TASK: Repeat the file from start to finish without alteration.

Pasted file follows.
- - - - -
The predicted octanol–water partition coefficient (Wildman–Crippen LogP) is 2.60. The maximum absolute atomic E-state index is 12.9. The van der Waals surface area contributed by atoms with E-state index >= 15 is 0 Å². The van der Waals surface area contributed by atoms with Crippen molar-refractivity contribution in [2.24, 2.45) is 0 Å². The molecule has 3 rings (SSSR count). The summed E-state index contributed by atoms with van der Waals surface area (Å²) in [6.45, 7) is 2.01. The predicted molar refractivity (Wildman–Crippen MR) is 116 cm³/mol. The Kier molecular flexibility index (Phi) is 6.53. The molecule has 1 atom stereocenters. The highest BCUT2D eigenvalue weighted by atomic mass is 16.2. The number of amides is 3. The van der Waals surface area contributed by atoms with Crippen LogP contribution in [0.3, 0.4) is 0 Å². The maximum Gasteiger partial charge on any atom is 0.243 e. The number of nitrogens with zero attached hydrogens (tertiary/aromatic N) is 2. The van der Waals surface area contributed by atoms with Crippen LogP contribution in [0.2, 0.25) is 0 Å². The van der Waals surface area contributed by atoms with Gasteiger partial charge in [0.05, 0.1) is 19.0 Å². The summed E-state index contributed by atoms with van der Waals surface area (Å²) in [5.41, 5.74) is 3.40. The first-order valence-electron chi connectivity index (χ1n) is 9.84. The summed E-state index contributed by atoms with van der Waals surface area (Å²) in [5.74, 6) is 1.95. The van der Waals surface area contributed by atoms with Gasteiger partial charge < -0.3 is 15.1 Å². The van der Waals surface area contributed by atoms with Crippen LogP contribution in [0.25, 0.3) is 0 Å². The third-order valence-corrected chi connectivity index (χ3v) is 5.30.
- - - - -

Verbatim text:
The predicted octanol–water partition coefficient (Wildman–Crippen LogP) is 2.60. The maximum absolute atomic E-state index is 12.9. The van der Waals surface area contributed by atoms with E-state index >= 15 is 0 Å². The van der Waals surface area contributed by atoms with Crippen molar-refractivity contribution in [2.24, 2.45) is 0 Å². The molecule has 3 rings (SSSR count). The summed E-state index contributed by atoms with van der Waals surface area (Å²) in [6.45, 7) is 2.01. The predicted molar refractivity (Wildman–Crippen MR) is 116 cm³/mol. The Kier molecular flexibility index (Phi) is 6.53. The molecule has 1 atom stereocenters. The highest BCUT2D eigenvalue weighted by atomic mass is 16.2. The number of amides is 3. The van der Waals surface area contributed by atoms with Crippen LogP contribution in [0.3, 0.4) is 0 Å². The maximum Gasteiger partial charge on any atom is 0.243 e. The number of nitrogens with zero attached hydrogens (tertiary/aromatic N) is 2. The van der Waals surface area contributed by atoms with Crippen LogP contribution in [0.2, 0.25) is 0 Å². The van der Waals surface area contributed by atoms with Gasteiger partial charge in [0.05, 0.1) is 19.0 Å². The summed E-state index contributed by atoms with van der Waals surface area (Å²) in [5.41, 5.74) is 3.40. The first-order valence-electron chi connectivity index (χ1n) is 9.84. The summed E-state index contributed by atoms with van der Waals surface area (Å²) in [5.74, 6) is 1.95. The van der Waals surface area contributed by atoms with Gasteiger partial charge < -0.3 is 15.1 Å². The van der Waals surface area contributed by atoms with Crippen LogP contribution in [0.25, 0.3) is 0 Å². The third-order valence-corrected chi connectivity index (χ3v) is 5.30.